Light-controlled of topological charge in a nematic liquid crystal (Faculty of Mathematics and Physics, University of Ljubljana)

Authors:Maryam Nikkhou, Miha Škarabot, Simon Čopar, Miha Ravnik, Slobodan Žumer, Igor Muševič

Members of the Jožef Stefan Institute and Faculty of Mathematics and Physics of the University of Ljubljana have published an article entitled "Light-controlled topological charge in a nematic liquid crystal" in the journal Nature Physics. This article describes the experiment and theoretical analysis where strong laser light was used to create and stabilise one or a multitude of pairs of topological defects in the nematic liquid crystal. Each defect-pair is formed of a defect and an anti-defect, which are the equivalent to a particle and an anti-particle in particle physics.

Topological charges are sources of physical fields which always appear in a pair comprising a particle and its anti-particle that can mutually annihilate into a vacuum. A well-known example of such a particle-anti-particle pair is the electron and its anti-particle – the positron. Each of these particles is the source of the electrical field, which binds electrons and nuclei into full atoms and molecules as a result of the electric field force between the charges. For elementary particles, the formation of a particle-antiparticle pair usually requires huge kinetic energy, which can be delivered during particle collisions in large particle accelerators and colliders.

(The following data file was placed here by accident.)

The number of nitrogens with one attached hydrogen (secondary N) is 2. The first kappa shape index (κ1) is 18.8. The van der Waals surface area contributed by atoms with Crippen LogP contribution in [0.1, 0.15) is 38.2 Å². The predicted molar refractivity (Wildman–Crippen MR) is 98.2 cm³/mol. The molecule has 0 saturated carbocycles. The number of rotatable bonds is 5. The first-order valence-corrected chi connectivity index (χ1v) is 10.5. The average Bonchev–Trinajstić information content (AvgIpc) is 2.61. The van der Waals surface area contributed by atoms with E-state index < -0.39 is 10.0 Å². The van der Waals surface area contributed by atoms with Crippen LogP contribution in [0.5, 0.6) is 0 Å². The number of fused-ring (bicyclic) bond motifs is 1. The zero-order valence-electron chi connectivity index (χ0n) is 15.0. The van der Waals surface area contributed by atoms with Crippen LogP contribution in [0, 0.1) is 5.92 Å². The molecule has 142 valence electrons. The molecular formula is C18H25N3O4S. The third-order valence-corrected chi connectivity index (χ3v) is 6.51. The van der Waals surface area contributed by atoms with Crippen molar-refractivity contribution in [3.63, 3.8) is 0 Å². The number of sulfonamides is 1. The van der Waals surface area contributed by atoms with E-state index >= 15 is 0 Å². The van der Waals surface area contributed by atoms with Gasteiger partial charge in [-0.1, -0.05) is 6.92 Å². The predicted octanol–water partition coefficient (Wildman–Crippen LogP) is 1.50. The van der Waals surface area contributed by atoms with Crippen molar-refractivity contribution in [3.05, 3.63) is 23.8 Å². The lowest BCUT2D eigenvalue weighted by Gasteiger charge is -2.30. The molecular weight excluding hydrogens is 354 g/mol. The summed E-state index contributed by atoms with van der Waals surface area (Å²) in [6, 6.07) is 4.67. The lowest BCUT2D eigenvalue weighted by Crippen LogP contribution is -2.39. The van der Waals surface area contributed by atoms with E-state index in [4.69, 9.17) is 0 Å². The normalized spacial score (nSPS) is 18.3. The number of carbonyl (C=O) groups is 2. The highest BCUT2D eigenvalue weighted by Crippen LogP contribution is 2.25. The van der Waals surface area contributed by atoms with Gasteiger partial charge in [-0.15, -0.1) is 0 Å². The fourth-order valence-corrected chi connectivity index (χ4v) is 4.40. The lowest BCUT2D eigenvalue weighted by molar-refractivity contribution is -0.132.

Scientists of the Jožef Stefan Institute and the University of Ljubljana have discovered a simple method of creating stable pairs of topological charges in nematic liquid crystal by using strongly focused laser light, directed under an optical microscope into the nematic liquid crystal. By using the light’s force, they have explored the fundamental force between topological charges in the nematic liquid crystal. Their work is important for experimental topology because it allows for direct testing of fundamental principles of mathematical topology of fields. Their work is also of practical importance, as it is possible to use the force between topological charges to bind micro-photonic elements such as lasers and fibres into photonic micro-devices. This work might also be important for cosmology, as it relates to the influence of the topology of space on the production of the topological charge.

Source: Nikkhou, M., Škarabot, M., Čopar, S., Ravnik, M., Žumer, S., & Muševič, I. (2015). Light-controlled topological charge in a nematic liquid crystal. Nature Physics, 11(2), 183-187.